The bill on secularism in France
Interview given by H.E. Mr. Jean-Pierre Raffarin, French Prime Minister, to the «Le Journal du Dimanche» newspaper- Excerpts-
(Paris, January 25, 2004)
Question: The Bill banning "conspicuous" religious symbols in school
is giving rise to some reservations: (...) what will it say?
The Prime Minister: We shall say clearly that any symbol conspicuously displaying religious affiliation in school is prohibited. This Bill will be preceded by a preamble calling for a conciliatory approach and an understanding of what is at stake. There’s no ambiguity. The Stasi Commission listened and deliberated, President Chirac made his views known, the UMP [Union pour un Mouvement Populaire] conducted its own debate, the various representative bodies voiced their opinions and the government took its decision following receipt of the opinion of the Conseil d’Etat [supreme administrative court which also advises the government on legislation]. It’s important to show that, while authorizing the demonstrations and promoting diversity of opinion, the Republic can’t allow itself to be undermined from within. The Republic is open and tolerant but also knows how and when to be firm and make its values respected.
Question: Some people will reproach you for violating the right of religious expression ?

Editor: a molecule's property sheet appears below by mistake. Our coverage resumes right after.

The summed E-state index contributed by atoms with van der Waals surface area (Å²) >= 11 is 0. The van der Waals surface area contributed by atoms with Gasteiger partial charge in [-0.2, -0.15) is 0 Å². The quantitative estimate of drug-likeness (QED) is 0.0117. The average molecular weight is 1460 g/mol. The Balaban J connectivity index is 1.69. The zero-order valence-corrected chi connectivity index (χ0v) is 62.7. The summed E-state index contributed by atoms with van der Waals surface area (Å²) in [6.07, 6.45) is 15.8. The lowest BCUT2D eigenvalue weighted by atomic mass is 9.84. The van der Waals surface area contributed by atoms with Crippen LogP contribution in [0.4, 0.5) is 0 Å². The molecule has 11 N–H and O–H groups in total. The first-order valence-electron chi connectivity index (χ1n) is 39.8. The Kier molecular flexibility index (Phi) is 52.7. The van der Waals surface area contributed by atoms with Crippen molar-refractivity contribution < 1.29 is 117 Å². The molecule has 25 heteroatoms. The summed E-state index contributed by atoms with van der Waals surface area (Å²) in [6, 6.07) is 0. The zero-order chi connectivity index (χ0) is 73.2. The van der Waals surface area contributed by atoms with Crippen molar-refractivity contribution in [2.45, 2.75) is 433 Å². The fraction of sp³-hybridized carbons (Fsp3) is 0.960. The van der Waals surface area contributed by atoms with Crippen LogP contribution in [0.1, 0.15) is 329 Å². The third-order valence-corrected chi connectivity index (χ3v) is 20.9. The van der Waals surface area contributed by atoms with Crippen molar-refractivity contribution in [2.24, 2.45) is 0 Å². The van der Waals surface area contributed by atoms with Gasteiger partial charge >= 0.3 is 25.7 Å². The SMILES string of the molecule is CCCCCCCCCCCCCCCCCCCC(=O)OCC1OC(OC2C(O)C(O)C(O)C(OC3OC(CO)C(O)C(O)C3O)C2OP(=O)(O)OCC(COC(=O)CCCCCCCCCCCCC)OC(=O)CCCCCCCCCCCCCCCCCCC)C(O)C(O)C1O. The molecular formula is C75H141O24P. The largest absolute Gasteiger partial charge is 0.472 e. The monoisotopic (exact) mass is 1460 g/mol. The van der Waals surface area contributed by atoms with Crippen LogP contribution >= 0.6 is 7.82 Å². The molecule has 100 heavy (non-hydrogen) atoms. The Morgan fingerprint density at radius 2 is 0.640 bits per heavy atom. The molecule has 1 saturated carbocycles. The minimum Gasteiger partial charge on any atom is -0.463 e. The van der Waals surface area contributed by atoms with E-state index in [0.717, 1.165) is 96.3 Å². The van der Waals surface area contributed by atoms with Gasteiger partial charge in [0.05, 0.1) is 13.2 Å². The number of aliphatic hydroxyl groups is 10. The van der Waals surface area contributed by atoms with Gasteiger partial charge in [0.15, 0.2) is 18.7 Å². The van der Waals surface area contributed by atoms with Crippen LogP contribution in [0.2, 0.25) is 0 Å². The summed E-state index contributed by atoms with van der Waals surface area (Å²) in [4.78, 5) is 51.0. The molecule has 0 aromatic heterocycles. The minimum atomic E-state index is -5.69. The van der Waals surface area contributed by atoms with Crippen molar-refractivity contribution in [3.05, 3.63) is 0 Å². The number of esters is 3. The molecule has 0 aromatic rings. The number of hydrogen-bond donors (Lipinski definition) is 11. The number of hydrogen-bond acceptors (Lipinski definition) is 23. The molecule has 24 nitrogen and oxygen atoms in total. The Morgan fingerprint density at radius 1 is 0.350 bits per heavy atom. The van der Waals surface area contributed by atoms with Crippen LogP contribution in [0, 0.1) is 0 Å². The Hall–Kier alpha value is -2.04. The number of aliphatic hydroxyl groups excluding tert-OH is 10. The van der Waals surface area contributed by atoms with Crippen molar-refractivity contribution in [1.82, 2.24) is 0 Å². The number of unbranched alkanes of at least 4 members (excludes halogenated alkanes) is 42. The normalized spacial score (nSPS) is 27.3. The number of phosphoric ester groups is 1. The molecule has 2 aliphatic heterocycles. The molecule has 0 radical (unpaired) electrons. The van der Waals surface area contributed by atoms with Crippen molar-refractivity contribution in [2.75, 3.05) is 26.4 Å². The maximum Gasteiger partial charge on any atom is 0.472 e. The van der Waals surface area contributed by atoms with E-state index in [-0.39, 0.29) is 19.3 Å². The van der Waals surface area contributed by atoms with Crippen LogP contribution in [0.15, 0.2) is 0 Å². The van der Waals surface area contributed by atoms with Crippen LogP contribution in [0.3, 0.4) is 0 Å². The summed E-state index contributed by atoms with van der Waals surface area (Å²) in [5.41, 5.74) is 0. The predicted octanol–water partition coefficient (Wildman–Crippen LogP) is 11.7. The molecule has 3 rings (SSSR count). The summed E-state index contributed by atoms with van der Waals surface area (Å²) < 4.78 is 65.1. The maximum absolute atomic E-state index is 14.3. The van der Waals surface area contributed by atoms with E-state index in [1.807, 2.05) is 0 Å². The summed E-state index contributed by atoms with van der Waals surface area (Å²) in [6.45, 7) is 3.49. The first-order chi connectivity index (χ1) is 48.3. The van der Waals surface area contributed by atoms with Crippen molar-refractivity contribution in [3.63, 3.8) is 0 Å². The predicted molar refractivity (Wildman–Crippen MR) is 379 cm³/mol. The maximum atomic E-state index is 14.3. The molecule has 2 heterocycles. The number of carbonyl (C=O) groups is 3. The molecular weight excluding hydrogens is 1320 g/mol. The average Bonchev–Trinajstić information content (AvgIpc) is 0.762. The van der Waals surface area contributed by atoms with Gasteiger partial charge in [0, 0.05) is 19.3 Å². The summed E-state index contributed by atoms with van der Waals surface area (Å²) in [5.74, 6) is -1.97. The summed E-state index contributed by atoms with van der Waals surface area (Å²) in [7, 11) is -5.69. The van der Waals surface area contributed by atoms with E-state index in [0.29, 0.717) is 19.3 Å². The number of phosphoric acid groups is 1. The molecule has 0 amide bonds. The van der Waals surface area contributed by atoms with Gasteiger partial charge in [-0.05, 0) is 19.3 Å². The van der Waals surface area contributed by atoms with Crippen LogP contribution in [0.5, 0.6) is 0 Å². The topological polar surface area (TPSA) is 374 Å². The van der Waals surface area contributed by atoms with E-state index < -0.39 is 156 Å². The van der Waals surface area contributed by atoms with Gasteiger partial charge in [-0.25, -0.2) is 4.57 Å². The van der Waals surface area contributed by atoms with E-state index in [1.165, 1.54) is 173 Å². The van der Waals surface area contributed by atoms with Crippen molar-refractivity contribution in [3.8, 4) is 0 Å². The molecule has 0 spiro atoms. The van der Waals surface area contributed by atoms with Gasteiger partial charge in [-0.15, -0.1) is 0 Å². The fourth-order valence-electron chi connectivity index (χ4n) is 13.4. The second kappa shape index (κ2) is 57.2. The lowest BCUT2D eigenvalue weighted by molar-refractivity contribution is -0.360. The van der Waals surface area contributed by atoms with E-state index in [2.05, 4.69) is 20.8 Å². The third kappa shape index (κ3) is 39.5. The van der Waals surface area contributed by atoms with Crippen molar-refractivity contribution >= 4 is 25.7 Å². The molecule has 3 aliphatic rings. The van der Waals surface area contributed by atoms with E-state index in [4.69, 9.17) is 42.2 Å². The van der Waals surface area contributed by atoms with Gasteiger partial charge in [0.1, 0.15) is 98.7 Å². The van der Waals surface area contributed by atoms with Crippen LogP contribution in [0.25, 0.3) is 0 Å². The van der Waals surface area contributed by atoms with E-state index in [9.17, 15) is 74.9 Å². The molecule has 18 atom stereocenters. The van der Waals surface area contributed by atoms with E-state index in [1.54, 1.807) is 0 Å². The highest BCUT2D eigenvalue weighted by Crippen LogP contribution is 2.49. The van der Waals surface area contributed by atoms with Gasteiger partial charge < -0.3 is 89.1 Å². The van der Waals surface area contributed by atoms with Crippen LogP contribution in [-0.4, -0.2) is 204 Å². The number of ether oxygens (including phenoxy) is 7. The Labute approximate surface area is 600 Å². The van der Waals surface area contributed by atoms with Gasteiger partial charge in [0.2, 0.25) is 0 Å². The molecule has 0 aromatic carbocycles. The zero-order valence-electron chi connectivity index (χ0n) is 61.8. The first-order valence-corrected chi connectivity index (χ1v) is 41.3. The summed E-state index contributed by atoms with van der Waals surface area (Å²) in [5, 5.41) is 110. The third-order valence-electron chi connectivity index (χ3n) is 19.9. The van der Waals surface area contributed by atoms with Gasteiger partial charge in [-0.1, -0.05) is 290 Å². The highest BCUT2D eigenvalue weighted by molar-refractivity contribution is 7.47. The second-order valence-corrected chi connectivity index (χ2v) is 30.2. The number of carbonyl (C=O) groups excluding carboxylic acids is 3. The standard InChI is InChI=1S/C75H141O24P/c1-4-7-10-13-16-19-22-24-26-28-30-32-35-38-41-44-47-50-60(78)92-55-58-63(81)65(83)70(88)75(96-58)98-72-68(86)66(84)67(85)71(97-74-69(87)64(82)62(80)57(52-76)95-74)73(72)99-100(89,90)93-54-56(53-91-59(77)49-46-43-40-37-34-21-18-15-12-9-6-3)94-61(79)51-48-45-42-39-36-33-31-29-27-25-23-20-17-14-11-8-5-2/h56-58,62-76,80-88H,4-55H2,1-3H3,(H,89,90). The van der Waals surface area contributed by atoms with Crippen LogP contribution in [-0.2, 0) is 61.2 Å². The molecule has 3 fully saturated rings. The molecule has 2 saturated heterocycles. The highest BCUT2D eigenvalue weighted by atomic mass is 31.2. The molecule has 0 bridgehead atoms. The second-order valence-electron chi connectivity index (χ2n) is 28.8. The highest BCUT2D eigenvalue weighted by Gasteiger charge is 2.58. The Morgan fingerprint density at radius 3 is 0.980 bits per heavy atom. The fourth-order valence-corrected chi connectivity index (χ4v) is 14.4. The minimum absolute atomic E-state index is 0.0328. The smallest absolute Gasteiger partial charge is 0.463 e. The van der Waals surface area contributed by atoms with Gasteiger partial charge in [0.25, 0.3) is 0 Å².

The Prime Minister: Let them be reassured, it has never been one of our intentions to ban religion in society, but solely to protect the national education system from any conspicuous display of religious affiliation. Secularism (laïcité) in France is a fundamental value, particularly in France’s foremost Republican sanctuary, her schools, where every young person is learning about citizenship, universality and where he or she must benefit from the principles of equality and liberty, the neutrality of public services. Young girls
must be particularly protected.
Question: Does the adjective "conspicuous" seem to you better than
"visible"? It allows some room for interpretation?
The Prime Minister: The adverb "conspicuously" is a choice for which I take full responsibility. Our vision of secularism isn’t anti-religious, but is one of the State’s neutrality and the spirit of tolerance. Prohibiting a visible religious sign, which isn’t a manifestation of militancy, would look like a fight against religions. Our society needs hope, this is why I don’t want any aggressive secularism. But the Republic has its rules and it must not tolerate any abuse of them. I tell fundamentalists that there is no question of them attacking our Republic’s foundations. The Republic must defend itself and adopt the means to ensure it is respected, including at the level of the law. I am a believer, but I affirm that in public buildings the law of the Republic overrides religious rules.
There mustn’t be any confusion. There is no signal intimating that the bill targets any specific religion. On the other hand, all racist and discriminatory behaviour and comments will be severely condemned. The Justice Minister has taken initiatives to this end and I approve of them.»